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Dec. 9 — France’s Constitutional Council rejected a measure under which multinational companies with headquarters in France would have had to file public country-by-country reports on their global taxes and profits starting from 2018.
Article 137 of a comprehensive anti-corruption law that Parliament passed last month, one of the provisions the council rejected in its Dec. 8 ruling, would have made changes within the country’s commerce code to require French parent companies to add a report on the group’s global profit and tax data to their annual public reports.
The requirement would have applied to multinational companies with more than 750 million euros ($791 million) in consolidated group revenue and was expected to take effect on the date the European Union implements its EU-wide public reporting measure, currently in draft form, or by 2018 at the latest. Companies said it would harm their ability to compete with foreign rivals not subject to the law.
The council, which has the last word on the constitutionality of laws, agreed. It approved a large part of the anti-corruption law while voiding some parts. It said the “requirement for certain companies to publish economic and tax indicators country by country will permit all companies on the markets or exercising these activities, and in particular their competitors, to identify essential elements of their industrial and marketing strategy.”
Thus, it concluded that the measure violated the freedom of enterprise guaranteed under the French Constitution.
In a Dec. 9 statement, the minister of economy and finance, Michel Sapin, said the government is “satisfied” that the council approved the law’s “essential parts,” such as its creation of a French anti-corruption agency, legal protection for whistle-blowers, and creation of a public interest legal framework. Sapin said he had warned during parliamentary debate that the public country-by-country measure could face constitutional challenges.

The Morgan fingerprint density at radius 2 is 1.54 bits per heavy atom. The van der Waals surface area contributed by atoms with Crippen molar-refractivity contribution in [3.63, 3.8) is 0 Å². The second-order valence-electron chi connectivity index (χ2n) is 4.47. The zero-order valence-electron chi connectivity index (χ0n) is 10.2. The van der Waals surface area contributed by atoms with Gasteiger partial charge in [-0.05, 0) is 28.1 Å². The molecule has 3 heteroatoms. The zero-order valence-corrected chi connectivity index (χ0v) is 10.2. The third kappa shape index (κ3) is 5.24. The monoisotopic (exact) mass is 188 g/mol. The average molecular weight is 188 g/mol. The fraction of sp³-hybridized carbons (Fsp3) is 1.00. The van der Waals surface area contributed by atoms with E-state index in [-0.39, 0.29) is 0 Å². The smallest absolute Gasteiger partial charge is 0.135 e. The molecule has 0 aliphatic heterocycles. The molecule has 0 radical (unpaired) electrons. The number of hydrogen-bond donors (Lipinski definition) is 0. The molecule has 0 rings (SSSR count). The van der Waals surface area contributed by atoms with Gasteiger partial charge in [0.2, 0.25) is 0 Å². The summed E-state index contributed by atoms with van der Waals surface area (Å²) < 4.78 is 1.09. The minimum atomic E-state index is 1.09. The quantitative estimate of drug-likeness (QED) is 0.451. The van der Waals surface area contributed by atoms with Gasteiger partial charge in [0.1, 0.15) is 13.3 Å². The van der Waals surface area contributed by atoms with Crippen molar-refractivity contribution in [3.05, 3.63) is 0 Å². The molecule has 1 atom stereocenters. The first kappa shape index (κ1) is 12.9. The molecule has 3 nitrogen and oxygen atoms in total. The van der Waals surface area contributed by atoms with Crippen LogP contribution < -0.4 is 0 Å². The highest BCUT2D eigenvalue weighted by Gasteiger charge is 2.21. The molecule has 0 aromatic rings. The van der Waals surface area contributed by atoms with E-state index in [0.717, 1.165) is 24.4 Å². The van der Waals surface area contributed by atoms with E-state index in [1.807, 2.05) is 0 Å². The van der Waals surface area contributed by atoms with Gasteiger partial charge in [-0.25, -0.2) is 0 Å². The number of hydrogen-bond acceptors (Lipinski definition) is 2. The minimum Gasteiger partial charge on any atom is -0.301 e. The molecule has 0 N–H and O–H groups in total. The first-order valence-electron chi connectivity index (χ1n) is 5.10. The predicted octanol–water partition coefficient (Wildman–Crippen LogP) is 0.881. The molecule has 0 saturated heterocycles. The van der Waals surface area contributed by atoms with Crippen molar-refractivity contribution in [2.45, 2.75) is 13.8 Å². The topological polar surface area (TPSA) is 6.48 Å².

Another, less controversial transfer pricing measure in the law seems to have survived the constitutional review. It lowered the filing threshold for companies that must submit a special abridged version of their transfer pricing documentation to the tax administration no later than six months after their yearly deadline for submitting tax returns.
The existing requirement, which took effect in 2014, applies to companies already subject to full documentation requirements introduced in 2010 for multinationals with more than 400 million euros in revenue, as well as those holding more than 50 percent of the capital of a subsidiary that has more than 400 million euros.
The anti-corruption law modified the country’s general tax code to lower the filing threshold for the abridged documentation to 50 million euros for fiscal years closing on or after Dec. 31, 2016.
Meanwhile, France’s existing country-by-country reporting law, which took effect Jan. 1, is alive and well. It requires French parent companies with more than 750 million euros in consolidated group revenue to report the group’s profits to the tax authority within 12 months of the fiscal year’s close.
The statute, which requires reporting of aggregated economic, accounting and tax data, and information about local activities underlying foreign entities’ profits the group owns or controls, mostly followed recommendations from the Organization for Economic Cooperation and Development and so doesn’t call for public reports.
The Constitutional Council’s Dec. 8 ruling is available, in French, at http://src.bna.com/kEO.
Copyright © 2016 The Bureau of National Affairs, Inc. All Rights Reserved.
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